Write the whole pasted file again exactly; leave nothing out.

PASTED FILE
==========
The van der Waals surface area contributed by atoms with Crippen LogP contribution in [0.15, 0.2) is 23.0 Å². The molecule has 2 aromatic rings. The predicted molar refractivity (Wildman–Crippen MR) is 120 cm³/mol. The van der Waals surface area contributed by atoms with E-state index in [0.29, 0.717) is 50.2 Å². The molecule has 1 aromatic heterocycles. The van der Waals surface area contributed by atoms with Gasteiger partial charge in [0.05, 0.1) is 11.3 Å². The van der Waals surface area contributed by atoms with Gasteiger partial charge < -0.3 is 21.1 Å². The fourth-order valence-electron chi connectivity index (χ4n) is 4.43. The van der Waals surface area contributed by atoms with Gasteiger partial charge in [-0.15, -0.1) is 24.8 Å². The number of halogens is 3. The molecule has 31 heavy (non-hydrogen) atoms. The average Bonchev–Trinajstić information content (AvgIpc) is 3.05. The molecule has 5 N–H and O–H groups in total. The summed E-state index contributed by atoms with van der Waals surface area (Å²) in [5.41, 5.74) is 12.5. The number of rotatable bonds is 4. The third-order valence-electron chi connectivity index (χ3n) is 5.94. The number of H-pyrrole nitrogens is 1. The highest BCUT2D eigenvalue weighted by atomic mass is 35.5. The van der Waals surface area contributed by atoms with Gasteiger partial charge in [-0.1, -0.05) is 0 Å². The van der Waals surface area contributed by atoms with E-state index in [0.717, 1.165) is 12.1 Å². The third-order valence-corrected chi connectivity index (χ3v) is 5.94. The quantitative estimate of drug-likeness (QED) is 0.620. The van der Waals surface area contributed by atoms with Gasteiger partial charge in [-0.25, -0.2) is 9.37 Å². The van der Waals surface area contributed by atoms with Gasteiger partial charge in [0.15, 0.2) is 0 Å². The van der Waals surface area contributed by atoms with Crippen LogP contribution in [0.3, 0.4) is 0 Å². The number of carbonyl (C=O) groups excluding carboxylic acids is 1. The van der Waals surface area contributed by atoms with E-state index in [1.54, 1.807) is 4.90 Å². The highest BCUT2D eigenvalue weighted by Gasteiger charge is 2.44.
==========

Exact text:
The van der Waals surface area contributed by atoms with Crippen LogP contribution in [0.15, 0.2) is 23.0 Å². The molecule has 2 aromatic rings. The predicted molar refractivity (Wildman–Crippen MR) is 120 cm³/mol. The van der Waals surface area contributed by atoms with E-state index in [0.29, 0.717) is 50.2 Å². The molecule has 1 aromatic heterocycles. The van der Waals surface area contributed by atoms with Gasteiger partial charge in [0.05, 0.1) is 11.3 Å². The van der Waals surface area contributed by atoms with Gasteiger partial charge < -0.3 is 21.1 Å². The fourth-order valence-electron chi connectivity index (χ4n) is 4.43. The van der Waals surface area contributed by atoms with Gasteiger partial charge in [-0.15, -0.1) is 24.8 Å². The number of halogens is 3. The molecule has 31 heavy (non-hydrogen) atoms. The average Bonchev–Trinajstić information content (AvgIpc) is 3.05. The molecule has 5 N–H and O–H groups in total. The summed E-state index contributed by atoms with van der Waals surface area (Å²) in [5.41, 5.74) is 12.5. The number of rotatable bonds is 4. The third-order valence-electron chi connectivity index (χ3n) is 5.94. The number of H-pyrrole nitrogens is 1. The highest BCUT2D eigenvalue weighted by atomic mass is 35.5. The van der Waals surface area contributed by atoms with Gasteiger partial charge in [-0.1, -0.05) is 0 Å². The van der Waals surface area contributed by atoms with E-state index in [0.717, 1.165) is 12.1 Å². The third-order valence-corrected chi connectivity index (χ3v) is 5.94. The quantitative estimate of drug-likeness (QED) is 0.620. The van der Waals surface area contributed by atoms with Gasteiger partial charge in [-0.25, -0.2) is 9.37 Å². The van der Waals surface area contributed by atoms with Gasteiger partial charge in [0.15, 0.2) is 0 Å². The van der Waals surface area contributed by atoms with Crippen LogP contribution in [0.3, 0.4) is 0 Å². The number of carbonyl (C=O) groups excluding carboxylic acids is 1. The van der Waals surface area contributed by atoms with E-state index in [1.54, 1.807) is 4.90 Å². The highest BCUT2D eigenvalue weighted by Gasteiger charge is 2.44.